WASHINGTON -- As government officials continue to target Medicare fraud, they've doubled the funding for senior-citizen volunteers who do everything from explaining benefits to sending tips to investigators. One tip led to a piece of this month's record-breaking Medicare fraud takedown
Officials believe that if older Americans—including the growing crop of eligible Baby Boomers — know how to spot errors and fraud, "more criminals will be put in jail where they belong," Barbara Dieker told a group of volunteers recently. Dieker directs the Department of Health and Human Services' Office of Elder Rights, which oversees the Senior Medicare Patrols (SMPs).
Funding for the Senior Medicare Patrols increased from $9million last year to $18 million this year in the form of Administration on Aging grants that target fraud-rich regions, including Florida, California, New York and Michigan.
The patrols spend most of their time answering questions and educating Medicare beneficiaries, which, according to the Centers for Medicare & Medicaid Service's (CMS) inspector general, makes it difficult to measure just how effective they are. In fact, money brought in by the SMPs dropped 82% in 2010 to $22,262, from $214,060 in cost avoidance in 2009, according to the inspector general.
"The projects may not be receiving full credit for savings attributable for their work," the inspector general's report states.
Since the program began in 1997, Dieker said, the senior volunteers have educated 9.2 million people about Medicare fraud, received 87,000 complaints from beneficiaries, and saved Medicare and Medicaid $105.9 million.
Coordinators from across the country say their volunteers' tips have led Justice Department investigators to national trends that don't necessarily reflect back on the patrols.
"Just because you refer a case, doesn't mean you get credit," said Alice Ierley, SMP coordinator in Colorado. At a national training session last spring, "the feedback from the feds was that they can't feed the case data back to us; it's not their priority, nor should it be."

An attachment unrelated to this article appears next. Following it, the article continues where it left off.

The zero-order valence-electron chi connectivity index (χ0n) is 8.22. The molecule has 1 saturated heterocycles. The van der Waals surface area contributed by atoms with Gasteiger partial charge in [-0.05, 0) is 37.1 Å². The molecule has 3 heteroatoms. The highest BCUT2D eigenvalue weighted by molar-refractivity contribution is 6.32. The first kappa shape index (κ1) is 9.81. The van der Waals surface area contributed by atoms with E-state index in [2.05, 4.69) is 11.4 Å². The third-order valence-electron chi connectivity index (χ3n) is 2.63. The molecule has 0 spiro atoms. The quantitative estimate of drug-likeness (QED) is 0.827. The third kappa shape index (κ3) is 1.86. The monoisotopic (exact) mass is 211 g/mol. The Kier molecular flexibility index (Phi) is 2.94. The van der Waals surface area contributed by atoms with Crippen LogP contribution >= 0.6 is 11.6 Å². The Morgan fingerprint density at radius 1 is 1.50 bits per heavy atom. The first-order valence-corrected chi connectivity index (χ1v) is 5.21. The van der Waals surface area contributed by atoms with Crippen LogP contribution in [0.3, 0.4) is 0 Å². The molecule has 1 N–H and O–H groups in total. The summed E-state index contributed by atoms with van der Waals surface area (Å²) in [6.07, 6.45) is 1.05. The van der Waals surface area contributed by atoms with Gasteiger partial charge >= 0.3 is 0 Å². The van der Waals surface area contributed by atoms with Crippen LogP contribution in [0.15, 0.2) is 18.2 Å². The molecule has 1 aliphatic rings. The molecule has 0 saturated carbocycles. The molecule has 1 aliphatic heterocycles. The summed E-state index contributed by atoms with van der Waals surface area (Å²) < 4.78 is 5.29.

Colorado just received recognition for referring the highest number of Medicare fraud cases — 87 — for investigation, as well as referring the largest amount of money for further action — $156,000. The state received a $100,000 grant.
The cases Ierley sees most often include medical equipment, such as wheelchairs, and scams involving insulin shots for diabetics. Those little cases tend to get rolled into big national investigations.
"The cases we're working are getting referred as complex cases," said Ed Mendicello, Colorado case investigator. "It's no longer $500 here and $1,000 there; it's part of a pattern."
Dieker said there's no way to trace money saved by prevention. In one case, a Colorado woman complained that a company tried to sell her insurance based on the federal health care law, falsely explaining that she needed to pay $349 to get benefits in addition to Medicare. She didn't pay, but she did write down the phone number. Investigators later tracked the number to a marketing mill.
"There was no money involved because she didn't pay it, but the FBI's involved now," Mendicello said. "It turned out the owners have a background in extortion back to the 1990s."
California received a $430,000 grant — the largest amount given out to any state. Volunteers there often work with underserved and non-English speaking communities. Their tips have also led into national investigations. In one case, the volunteers were educating people at a Vietnamese housing facility when a woman said, "I have a wheelchair I don't need."
"CMS interviewed 30 people in this facility who wanted to give their chairs back when they found out they shouldn't have had them," said Julie Schoen, who heads up California's Senior Medicare Patrol program.
Even as the amount of money reported back from the SMPs has gone down, Schoen said they're getting more phone calls from "savvier consumers."
"Our relationship with CMS is getting better," she said. "They hold us as a partner. And the (inspector general) has gotten so much more involved with us — they realize it's hard to track savings."
The Florida SMP, which also received a $430,000 grant, focuses its attention on education. During the first week of September, they were pulled into Medicare fraud's largest takedown in history.
In 2009, at a low-income housing complex for seniors, one of the residents was being paid kickbacks to send other residents to mental health counseling.
"Basically, it was social hour," said Makeba Huntington, SMP coordinator for Florida. "They sat around and ate ice cream."
A resident called the SMP hotline, she said. Huntington's office eventually learned it was part of a much larger case.